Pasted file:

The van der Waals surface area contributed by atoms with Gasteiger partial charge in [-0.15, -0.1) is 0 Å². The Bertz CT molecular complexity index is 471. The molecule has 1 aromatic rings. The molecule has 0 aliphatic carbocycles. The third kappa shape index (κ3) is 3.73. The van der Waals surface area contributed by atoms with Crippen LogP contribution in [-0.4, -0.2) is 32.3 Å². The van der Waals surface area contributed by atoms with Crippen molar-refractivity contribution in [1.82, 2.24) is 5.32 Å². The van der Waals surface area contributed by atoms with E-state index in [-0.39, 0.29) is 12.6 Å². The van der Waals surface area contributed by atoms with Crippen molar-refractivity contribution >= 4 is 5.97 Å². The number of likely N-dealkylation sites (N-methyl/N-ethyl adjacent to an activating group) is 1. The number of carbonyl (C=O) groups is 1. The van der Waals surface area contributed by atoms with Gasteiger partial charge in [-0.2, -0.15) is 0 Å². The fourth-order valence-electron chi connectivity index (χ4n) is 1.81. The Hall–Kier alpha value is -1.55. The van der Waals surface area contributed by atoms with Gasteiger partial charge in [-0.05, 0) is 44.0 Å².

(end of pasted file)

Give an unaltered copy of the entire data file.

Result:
The van der Waals surface area contributed by atoms with Gasteiger partial charge in [-0.15, -0.1) is 0 Å². The Bertz CT molecular complexity index is 471. The molecule has 1 aromatic rings. The molecule has 0 aliphatic carbocycles. The third kappa shape index (κ3) is 3.73. The van der Waals surface area contributed by atoms with Crippen LogP contribution in [-0.4, -0.2) is 32.3 Å². The van der Waals surface area contributed by atoms with Crippen molar-refractivity contribution in [1.82, 2.24) is 5.32 Å². The van der Waals surface area contributed by atoms with E-state index in [-0.39, 0.29) is 12.6 Å². The van der Waals surface area contributed by atoms with Crippen molar-refractivity contribution >= 4 is 5.97 Å². The number of likely N-dealkylation sites (N-methyl/N-ethyl adjacent to an activating group) is 1. The number of carbonyl (C=O) groups is 1. The van der Waals surface area contributed by atoms with Gasteiger partial charge in [-0.2, -0.15) is 0 Å². The fourth-order valence-electron chi connectivity index (χ4n) is 1.81. The Hall–Kier alpha value is -1.55. The van der Waals surface area contributed by atoms with Gasteiger partial charge in [-0.05, 0) is 44.0 Å².